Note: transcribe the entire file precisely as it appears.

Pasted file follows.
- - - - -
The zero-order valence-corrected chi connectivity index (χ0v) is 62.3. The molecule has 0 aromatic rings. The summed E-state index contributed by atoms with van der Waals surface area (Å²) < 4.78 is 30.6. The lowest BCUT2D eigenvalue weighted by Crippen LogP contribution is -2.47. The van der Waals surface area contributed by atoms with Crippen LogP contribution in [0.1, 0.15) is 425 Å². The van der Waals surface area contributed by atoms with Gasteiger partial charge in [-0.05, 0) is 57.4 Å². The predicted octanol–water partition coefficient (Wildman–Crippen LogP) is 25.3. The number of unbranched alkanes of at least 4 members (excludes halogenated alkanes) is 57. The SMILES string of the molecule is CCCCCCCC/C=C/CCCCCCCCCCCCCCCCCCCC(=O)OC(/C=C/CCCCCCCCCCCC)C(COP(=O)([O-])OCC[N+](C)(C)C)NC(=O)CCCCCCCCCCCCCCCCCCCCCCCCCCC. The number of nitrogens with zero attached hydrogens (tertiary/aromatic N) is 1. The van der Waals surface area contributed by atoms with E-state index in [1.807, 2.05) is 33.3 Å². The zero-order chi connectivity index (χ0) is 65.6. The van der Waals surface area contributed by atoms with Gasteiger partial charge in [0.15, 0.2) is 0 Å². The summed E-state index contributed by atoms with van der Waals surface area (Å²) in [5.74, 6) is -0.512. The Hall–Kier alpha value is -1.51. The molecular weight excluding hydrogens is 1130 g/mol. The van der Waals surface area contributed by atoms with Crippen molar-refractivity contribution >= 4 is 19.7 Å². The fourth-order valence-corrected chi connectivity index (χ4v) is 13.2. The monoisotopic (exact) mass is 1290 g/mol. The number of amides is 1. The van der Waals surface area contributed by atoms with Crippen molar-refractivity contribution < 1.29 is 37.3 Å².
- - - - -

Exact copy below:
The zero-order valence-corrected chi connectivity index (χ0v) is 62.3. The molecule has 0 aromatic rings. The summed E-state index contributed by atoms with van der Waals surface area (Å²) < 4.78 is 30.6. The lowest BCUT2D eigenvalue weighted by Crippen LogP contribution is -2.47. The van der Waals surface area contributed by atoms with Crippen LogP contribution in [0.1, 0.15) is 425 Å². The van der Waals surface area contributed by atoms with Gasteiger partial charge in [-0.05, 0) is 57.4 Å². The predicted octanol–water partition coefficient (Wildman–Crippen LogP) is 25.3. The number of unbranched alkanes of at least 4 members (excludes halogenated alkanes) is 57. The SMILES string of the molecule is CCCCCCCC/C=C/CCCCCCCCCCCCCCCCCCCC(=O)OC(/C=C/CCCCCCCCCCCC)C(COP(=O)([O-])OCC[N+](C)(C)C)NC(=O)CCCCCCCCCCCCCCCCCCCCCCCCCCC. The number of nitrogens with zero attached hydrogens (tertiary/aromatic N) is 1. The van der Waals surface area contributed by atoms with E-state index in [1.807, 2.05) is 33.3 Å². The zero-order chi connectivity index (χ0) is 65.6. The van der Waals surface area contributed by atoms with Gasteiger partial charge in [0.15, 0.2) is 0 Å². The summed E-state index contributed by atoms with van der Waals surface area (Å²) in [5.74, 6) is -0.512. The Hall–Kier alpha value is -1.51. The molecular weight excluding hydrogens is 1130 g/mol. The van der Waals surface area contributed by atoms with Crippen molar-refractivity contribution >= 4 is 19.7 Å². The fourth-order valence-corrected chi connectivity index (χ4v) is 13.2. The monoisotopic (exact) mass is 1290 g/mol. The number of amides is 1. The van der Waals surface area contributed by atoms with Crippen molar-refractivity contribution < 1.29 is 37.3 Å².